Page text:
Lighting Options for Free stall Housing


Factsheet - ISSN 1198-712X   -   Copyright Queen's Printer for Ontario
Agdex#: 410/721
Publication Date: May 2015
Order#: 15-011
Last Reviewed: November 2015
History:
Written by: Harold K. House, P. Eng.

Table of Contents

  1. Lighting
  2. Photoperiod Management
  3. Lighting Efficiency
  4. Lamp Types
  5. Summary

Lighting

Proper lighting in the barn is important for the management of your dairy herd, as well as improved operator efficiency, comfort and safety (Figure 1). Lighting can also be used for photoperiod management that can lead to increased milk production.

Interior of freestall dairy barn showing feed alley with Holstein cows eating.

Figure 1. Proper lighting is important for cow management

Illumination

The primary purpose of light is to illuminate the workplace. Light must be bright enough to see properly, uniform to prevent shadows, and a colour as close to natural sunlight as possible to distinguish colours of objects correctly. Recommended light levels for dairy facilities are shown in Table 1.

Table 1. Recommeded light levels for dairy facilities
Work Area or Task Minimum Light Level
Parlour, pit and near udder 500 lux (50fc)
Parlour, stalls & return lanes 200 lux (20 fc)
Parlour, holding area 100 lux (10 fc)
Milk room, general 200 lux (20 fc)
Milk room, washing 750 - 1,000 lux (75-100 fc)
Free stall barn, feed alley 200 lux (20 fc)
Free stall barn, stall area 100 lux (10 fc)

When designing lighting systems it is useful to know some basic lighting terms.

Lumens - Lumens (lm) is the amount of light output from a lamp. A 40-watt (W) incandescent light bulb produces about 13 lumens per watt (13 lm/W).

Footcandle or Lux - Brightness is a measure of the amount of light striking a surface. It is measured in units of footcandles (fc). One footcandle is defined as one lumen of light falling on one square foot. The metric equivalent of a footcandle is a lux (lumen per square metre). One footcandle is about equivalent to 10 lux. Outside on a bright sunny day in mid-summer, the light level will be around 8,000 fc or 80,000 lux.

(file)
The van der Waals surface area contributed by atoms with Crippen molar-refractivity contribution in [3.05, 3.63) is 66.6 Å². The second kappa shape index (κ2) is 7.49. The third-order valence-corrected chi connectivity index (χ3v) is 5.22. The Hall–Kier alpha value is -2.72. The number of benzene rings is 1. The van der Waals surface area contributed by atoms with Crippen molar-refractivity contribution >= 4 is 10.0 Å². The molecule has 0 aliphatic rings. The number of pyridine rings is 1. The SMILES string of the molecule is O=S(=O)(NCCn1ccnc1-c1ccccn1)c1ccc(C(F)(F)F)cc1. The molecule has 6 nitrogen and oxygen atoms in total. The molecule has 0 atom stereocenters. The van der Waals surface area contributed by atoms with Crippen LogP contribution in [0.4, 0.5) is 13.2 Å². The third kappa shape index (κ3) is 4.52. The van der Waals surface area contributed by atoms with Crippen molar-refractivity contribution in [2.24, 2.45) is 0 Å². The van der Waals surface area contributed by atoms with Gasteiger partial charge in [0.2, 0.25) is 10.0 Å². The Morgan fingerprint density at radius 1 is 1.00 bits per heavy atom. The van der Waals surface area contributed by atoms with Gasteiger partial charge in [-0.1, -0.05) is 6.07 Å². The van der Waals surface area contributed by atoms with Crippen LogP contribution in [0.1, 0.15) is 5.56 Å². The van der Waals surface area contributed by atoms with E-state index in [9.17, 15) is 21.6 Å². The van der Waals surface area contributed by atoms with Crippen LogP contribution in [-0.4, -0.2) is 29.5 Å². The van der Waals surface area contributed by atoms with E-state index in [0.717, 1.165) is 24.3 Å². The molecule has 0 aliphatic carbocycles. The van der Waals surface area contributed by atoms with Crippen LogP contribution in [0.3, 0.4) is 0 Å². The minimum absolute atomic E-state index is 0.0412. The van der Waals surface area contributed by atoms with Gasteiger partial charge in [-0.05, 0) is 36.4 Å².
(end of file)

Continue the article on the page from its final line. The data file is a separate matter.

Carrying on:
Average Rated Life - The average time it takes for 50% of the light bulbs to fail.

Colour Rendering Index (CRI) - The measurement of the light sources ability to render colours the same way sunlight does.

Efficiency - The efficiency of a lamp is expressed as the amount of light provided per unit of input energy, or lumens per watt (Table 2). The efficiency of most lamps increases with lamp size.

Table 2. Lighting characteristics of light sources used for indoor lighting of livestock facilities

Lamp Type Lamp Size (W) CRI Efficiency (ballast losses not included) (lumens/W) Typical Lamp Life (hr)
Incandescent 25-200 100 11-20 750-5,000
Compact fluorescent 5-57 80-90 50-80 10,000
Fluorescent t5 1.2 M (4 foot) 28 85 104 20,000
Metal halide 35-400 60-80 60-94 7,500-20,000
High-pressure sodium 35-400 20-80 63-125 15,000-24,000
Light-emitting diode 1.2-1.4 70-90 16-53 60,000-100,000*

* White is lower.

Photoperiod Management

Research has shown that milk production can be increased by regulating the dairy cow's exposure to light. Milking cows exposed to 16-18 hr of light followed by 6-8 hr of darkness have consistently shown milk yield increases of 8%-10%.

Long Day Photoperiod

Long day photoperiods (LDPPs) produce a hormonal response in the cow that causes them to increase milk production and consequently increase feed intake. There is no benefit to providing 24 hr of continuous light. Without a period of darkness, cows can't determine the length of the day, which causes them to lose their ability to respond to extra lighting. Cows require 6-8 hr of uninterrupted darkness each day to detect light increases.

Light levels should be uniform throughout the barn, or at least anywhere the cow can see light. Putting lights over the feed alley only severely limits exposure to extra lighting. The light level needed to obtain this photoperiod response is 150-200 lux (15-20 fc).

Short Day Photoperiod